Of all of the arguments surrounding health reform, the one that grabbed my attention was the critique that the health reform bill passed earlier this year fails to address the spiraling costs of our healthcare system. The need to bend the cost curve is truly the most pressing goal surrounding health reform. The remaining goals are irrelevant if the healthcare industry in the U.S. collapses under its own weight
So when I heard this again this morning on NPR, it got me thinking about health reform and pondering – does health reform address the cost question?
Yes and no.
The idea that health reform failed to tackle the cost question isn’t without merit; however, the bill does layout a framework and a set of pilot programs designed to move toward these goals over time.
It is reasonable that we could achieve, as a healthcare system, both higher quality and lower costs. A landmark Dartmouth Institute study looking at the relationship between cost and quality on a state by state basis demonstrated a negative correlation between state-by-state Medicare spending and care quality. In other words, some areas of the country simply spend less on medical care and lower spending has a positive impact on outcomes. Dr. Atul Gawande goes further in his classic New Yorker article, “The Cost Conundrum.” He points out how individual healthcare systems, such as the Mayo Clinic, have been able to deliver and then replicate lower cost care with very high levels of quality.
There are many reasons why the system, as a whole, fails miserably today: culture, education of clinicians, the lack of a reliable system to effectively roll out new evidence-based care protocols, and massive misalignment of incentives. The systems that work well require high levels of coordination and collaboration along the entire care continuum. This is often accomplished, at least in part, by mergers, acquisitions and employment – a tough model to legislate.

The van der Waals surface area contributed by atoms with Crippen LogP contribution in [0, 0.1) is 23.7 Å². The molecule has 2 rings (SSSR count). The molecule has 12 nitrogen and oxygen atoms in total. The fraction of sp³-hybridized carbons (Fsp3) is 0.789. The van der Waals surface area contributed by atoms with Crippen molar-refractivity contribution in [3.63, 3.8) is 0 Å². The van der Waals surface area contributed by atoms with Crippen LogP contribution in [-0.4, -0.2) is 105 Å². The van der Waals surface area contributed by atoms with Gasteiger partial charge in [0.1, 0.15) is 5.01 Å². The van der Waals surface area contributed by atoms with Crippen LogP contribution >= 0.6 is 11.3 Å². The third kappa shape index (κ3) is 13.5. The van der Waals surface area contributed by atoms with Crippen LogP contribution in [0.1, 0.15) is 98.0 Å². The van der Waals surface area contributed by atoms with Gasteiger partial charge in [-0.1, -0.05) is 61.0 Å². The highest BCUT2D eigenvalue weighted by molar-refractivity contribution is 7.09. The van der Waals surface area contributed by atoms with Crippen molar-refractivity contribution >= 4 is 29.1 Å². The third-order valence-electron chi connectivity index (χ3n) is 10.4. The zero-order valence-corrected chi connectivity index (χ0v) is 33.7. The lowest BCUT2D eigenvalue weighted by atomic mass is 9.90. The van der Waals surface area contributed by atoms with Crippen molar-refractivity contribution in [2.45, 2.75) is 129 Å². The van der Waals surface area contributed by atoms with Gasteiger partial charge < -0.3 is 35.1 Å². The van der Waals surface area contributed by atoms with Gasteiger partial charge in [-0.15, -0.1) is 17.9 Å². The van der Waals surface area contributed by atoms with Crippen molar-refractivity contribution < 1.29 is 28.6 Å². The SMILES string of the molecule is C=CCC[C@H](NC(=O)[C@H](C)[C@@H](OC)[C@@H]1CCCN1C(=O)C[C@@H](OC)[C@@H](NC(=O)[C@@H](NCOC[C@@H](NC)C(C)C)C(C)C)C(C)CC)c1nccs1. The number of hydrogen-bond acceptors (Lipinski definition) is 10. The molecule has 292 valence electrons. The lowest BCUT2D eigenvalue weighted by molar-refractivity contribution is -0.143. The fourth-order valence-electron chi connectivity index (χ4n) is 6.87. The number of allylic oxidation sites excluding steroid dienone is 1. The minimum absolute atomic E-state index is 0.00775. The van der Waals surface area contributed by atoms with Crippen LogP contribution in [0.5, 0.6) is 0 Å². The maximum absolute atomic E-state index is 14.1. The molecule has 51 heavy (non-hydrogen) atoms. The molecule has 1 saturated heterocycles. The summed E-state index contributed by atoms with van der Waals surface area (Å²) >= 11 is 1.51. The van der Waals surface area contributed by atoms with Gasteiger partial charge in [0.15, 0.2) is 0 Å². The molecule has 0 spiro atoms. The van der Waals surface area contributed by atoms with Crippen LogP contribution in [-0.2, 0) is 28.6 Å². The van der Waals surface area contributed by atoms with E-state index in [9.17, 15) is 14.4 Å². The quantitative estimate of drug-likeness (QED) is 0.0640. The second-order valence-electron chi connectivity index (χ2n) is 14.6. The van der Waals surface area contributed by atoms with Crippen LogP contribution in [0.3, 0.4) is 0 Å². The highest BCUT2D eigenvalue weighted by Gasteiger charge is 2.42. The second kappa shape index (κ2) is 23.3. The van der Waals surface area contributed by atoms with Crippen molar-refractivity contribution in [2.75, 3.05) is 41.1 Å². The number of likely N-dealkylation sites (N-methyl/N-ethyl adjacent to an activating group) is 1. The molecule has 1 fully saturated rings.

To the extent that health reform includes cost controls, they focus on solving these issues. To get there, however, is a matter of realigning the relationships between providers by forcing them to collaborate, changing their compensation to create incentives for them to do the right things, and inventing new structures to assess healthcare innovations and quickly move them into general practice.
There are a few programs the reform bill does push to manage costs explicitly:
- Greater coverage should move those receiving primary care in the emergency department to a primary care physician where care is far less expensive
- Regular checkups, screenings, immunizations are encouraged by minimizing or eliminating out of pocket costs to the patient – prevention and early detection will push costs down
- Pay cuts to Medicare Advantage providers
Let’s face it, though – these don’t really cut it. The big changes, the ones that have the potential to shift the cost curve, are coming primarily in the form of pilot programs:
- Accountable Care Organizations (ACOs) – The reform bill funds ACO pilot programs and provides financial incentives to encourage doctors to join ACOs.
- Payment bundling – Another model, attempting to provide fixed-price reimbursements for incidents of disease, will be piloted under the health reform bill. It’s another approach to creating collaboration between providers and shifting risk away from government payers without the formal structures of accountable care organizations.
- Patient-Centered Medical Home – Again, pilots to broaden the adoption of this care delivery model which has been particularly effective in controlling costs for patients with chronic disease, one of the largest segments of preventable healthcare expenditure.
Add to this the Center for Medicare and Medicaid Innovation set to launch in 2011 and funding for Comparative Effectiveness Research in last year’s stimulus bill and the government is, in fact, throwing a lot of cost containment efforts out there.
It’s just not yet clear what’s going to stick.